Andhra Pradesh Health Minister Danam Nagender on Monday that his ministry has taken a serious note of the situation after a botched surgery at a 'free eye camp' organised by a private corporate hospital in Nellore early last week resulted in loss of vision in 10 people and hospitalisation of 20 others with eye infection.
The Health Minister said, "Losing eyesight is like losing life. If it is a case of negligence we'll take action."
The Andhra Pradesh government has ordered a probe after 10 people who underwent cataract surgery following a free eye check-up camp a few days ago lost their eyesight, officials said on Monday.
The incident took place in Nellore district, bordering Tamil Nadu.
After the surgery, eyeballs of four of the affected people had to be removed to save their lives, their relatives.
They were among the 24 people operated upon Oct 20 by a team of doctors at Bollineni Eye Hospital and Research Centre in Nellore town. Global Eye Foundation had conducted a camp at a couple of villages in Indukurpet mandal in the district Oct 18.
While the families of the victims alleged that they turned blind due to negligence by the doctors, the hospital authorities said the infection was a result of the patients not taking precautions.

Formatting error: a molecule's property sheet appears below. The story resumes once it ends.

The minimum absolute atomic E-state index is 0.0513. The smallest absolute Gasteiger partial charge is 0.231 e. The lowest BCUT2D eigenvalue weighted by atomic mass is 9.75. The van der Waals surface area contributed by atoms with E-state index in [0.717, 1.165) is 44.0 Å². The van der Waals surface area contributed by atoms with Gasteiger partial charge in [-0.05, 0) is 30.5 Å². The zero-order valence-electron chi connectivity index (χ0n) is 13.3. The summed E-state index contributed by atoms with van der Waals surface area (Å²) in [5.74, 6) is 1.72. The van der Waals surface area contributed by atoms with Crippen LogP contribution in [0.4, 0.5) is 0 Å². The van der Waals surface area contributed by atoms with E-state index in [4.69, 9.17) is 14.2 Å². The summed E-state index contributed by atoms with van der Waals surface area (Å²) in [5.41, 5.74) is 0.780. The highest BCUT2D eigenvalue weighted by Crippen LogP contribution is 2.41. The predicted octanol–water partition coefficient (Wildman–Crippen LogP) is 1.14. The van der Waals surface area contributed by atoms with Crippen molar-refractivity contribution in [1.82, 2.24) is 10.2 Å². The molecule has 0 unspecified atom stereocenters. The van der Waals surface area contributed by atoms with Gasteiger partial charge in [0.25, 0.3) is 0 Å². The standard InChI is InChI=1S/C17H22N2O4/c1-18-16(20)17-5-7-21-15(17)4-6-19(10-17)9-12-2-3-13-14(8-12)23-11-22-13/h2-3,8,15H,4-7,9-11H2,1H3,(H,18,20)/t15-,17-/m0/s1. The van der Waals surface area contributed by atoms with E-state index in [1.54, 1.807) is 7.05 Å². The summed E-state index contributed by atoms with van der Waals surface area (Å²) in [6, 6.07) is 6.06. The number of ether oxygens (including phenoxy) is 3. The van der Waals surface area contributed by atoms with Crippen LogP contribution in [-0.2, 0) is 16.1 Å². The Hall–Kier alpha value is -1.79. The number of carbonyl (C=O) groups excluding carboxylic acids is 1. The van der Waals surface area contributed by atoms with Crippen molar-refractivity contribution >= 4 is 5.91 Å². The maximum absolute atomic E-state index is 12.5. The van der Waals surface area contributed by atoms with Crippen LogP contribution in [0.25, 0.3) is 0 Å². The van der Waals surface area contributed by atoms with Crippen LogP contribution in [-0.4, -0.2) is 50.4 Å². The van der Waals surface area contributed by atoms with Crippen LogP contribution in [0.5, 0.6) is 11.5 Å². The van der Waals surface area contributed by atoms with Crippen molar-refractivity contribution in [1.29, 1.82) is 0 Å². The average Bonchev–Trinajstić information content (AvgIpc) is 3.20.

Officials said 15 of the people who were operated upon at the hospital came back the next day with complaints of severe pain and a burning sensation.
They were shifted to Sankara Nethralaya in Chennai, where the doctors said that the chances of getting their eyesight back were bleak.
The attendants of the patients claimed that the eyeballs of the four patients were removed as doctors at Chennai hospital said this was necessary to prevent the infection from spreading to other parts. Blaming the doctors at Bollineni for the tragedy, they demanded that the government take serious action against them.
"We have launched the probe. We have directed the hospital authorities to stop all operations till the probe is completed," Nellore district collector K Ramgopal told reporters.
The district authorities have also sent a team of doctors to Chennai to collect swabs from the patients.
The Bollineni hospital authorities have denied that negligence by the doctors led to the incident. "There is not a single incident where negligence by doctors has resulted in the infection. There could be several reasons for the infection and we will know the facts after the testing of the swabs which have already been sent to government labs," N Sai Murali, chief ophthalmologist at the hospital, said.
A team of four doctors had performed the surgery. Terming the incident as unfortunate, Murali pointed out that 45,000 cataract surgeries were performed at the hospital during the last six years and not a single incident of infection was reported.